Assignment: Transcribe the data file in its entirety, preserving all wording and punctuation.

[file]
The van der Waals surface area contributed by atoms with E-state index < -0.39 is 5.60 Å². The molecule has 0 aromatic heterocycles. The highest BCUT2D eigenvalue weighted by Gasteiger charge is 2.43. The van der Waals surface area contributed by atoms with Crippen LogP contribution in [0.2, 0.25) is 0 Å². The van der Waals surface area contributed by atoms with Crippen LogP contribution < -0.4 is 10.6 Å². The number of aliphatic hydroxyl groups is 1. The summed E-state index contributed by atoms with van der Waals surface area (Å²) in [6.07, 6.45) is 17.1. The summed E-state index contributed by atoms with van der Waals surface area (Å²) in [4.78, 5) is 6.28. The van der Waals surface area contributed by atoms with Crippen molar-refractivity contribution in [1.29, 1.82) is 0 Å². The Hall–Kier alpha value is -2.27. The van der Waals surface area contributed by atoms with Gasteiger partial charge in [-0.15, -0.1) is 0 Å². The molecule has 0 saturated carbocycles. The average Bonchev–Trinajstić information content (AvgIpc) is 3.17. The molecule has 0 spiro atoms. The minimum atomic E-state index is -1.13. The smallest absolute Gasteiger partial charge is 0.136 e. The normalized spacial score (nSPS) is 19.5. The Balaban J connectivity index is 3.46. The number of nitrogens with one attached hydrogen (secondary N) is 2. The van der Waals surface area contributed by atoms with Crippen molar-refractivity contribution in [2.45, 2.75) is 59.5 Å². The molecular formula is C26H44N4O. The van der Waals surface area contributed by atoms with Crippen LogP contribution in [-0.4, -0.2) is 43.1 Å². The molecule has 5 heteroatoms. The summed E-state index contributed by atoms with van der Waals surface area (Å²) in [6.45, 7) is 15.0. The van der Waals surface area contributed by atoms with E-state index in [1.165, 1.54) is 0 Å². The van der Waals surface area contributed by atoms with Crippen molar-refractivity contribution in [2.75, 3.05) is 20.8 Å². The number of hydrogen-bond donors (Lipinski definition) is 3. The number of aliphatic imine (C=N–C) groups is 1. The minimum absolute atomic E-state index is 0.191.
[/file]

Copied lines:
The van der Waals surface area contributed by atoms with E-state index < -0.39 is 5.60 Å². The molecule has 0 aromatic heterocycles. The highest BCUT2D eigenvalue weighted by Gasteiger charge is 2.43. The van der Waals surface area contributed by atoms with Crippen LogP contribution in [0.2, 0.25) is 0 Å². The van der Waals surface area contributed by atoms with Crippen LogP contribution < -0.4 is 10.6 Å². The number of aliphatic hydroxyl groups is 1. The summed E-state index contributed by atoms with van der Waals surface area (Å²) in [6.07, 6.45) is 17.1. The summed E-state index contributed by atoms with van der Waals surface area (Å²) in [4.78, 5) is 6.28. The van der Waals surface area contributed by atoms with Crippen molar-refractivity contribution in [1.29, 1.82) is 0 Å². The Hall–Kier alpha value is -2.27. The van der Waals surface area contributed by atoms with Gasteiger partial charge in [-0.15, -0.1) is 0 Å². The molecule has 0 saturated carbocycles. The average Bonchev–Trinajstić information content (AvgIpc) is 3.17. The molecule has 0 spiro atoms. The minimum atomic E-state index is -1.13. The smallest absolute Gasteiger partial charge is 0.136 e. The normalized spacial score (nSPS) is 19.5. The Balaban J connectivity index is 3.46. The number of nitrogens with one attached hydrogen (secondary N) is 2. The van der Waals surface area contributed by atoms with Crippen molar-refractivity contribution in [2.45, 2.75) is 59.5 Å². The molecular formula is C26H44N4O. The van der Waals surface area contributed by atoms with Crippen LogP contribution in [-0.4, -0.2) is 43.1 Å². The molecule has 5 heteroatoms. The summed E-state index contributed by atoms with van der Waals surface area (Å²) in [6.45, 7) is 15.0. The van der Waals surface area contributed by atoms with E-state index in [1.165, 1.54) is 0 Å². The van der Waals surface area contributed by atoms with Crippen molar-refractivity contribution in [2.75, 3.05) is 20.8 Å². The number of hydrogen-bond donors (Lipinski definition) is 3. The number of aliphatic imine (C=N–C) groups is 1. The minimum absolute atomic E-state index is 0.191.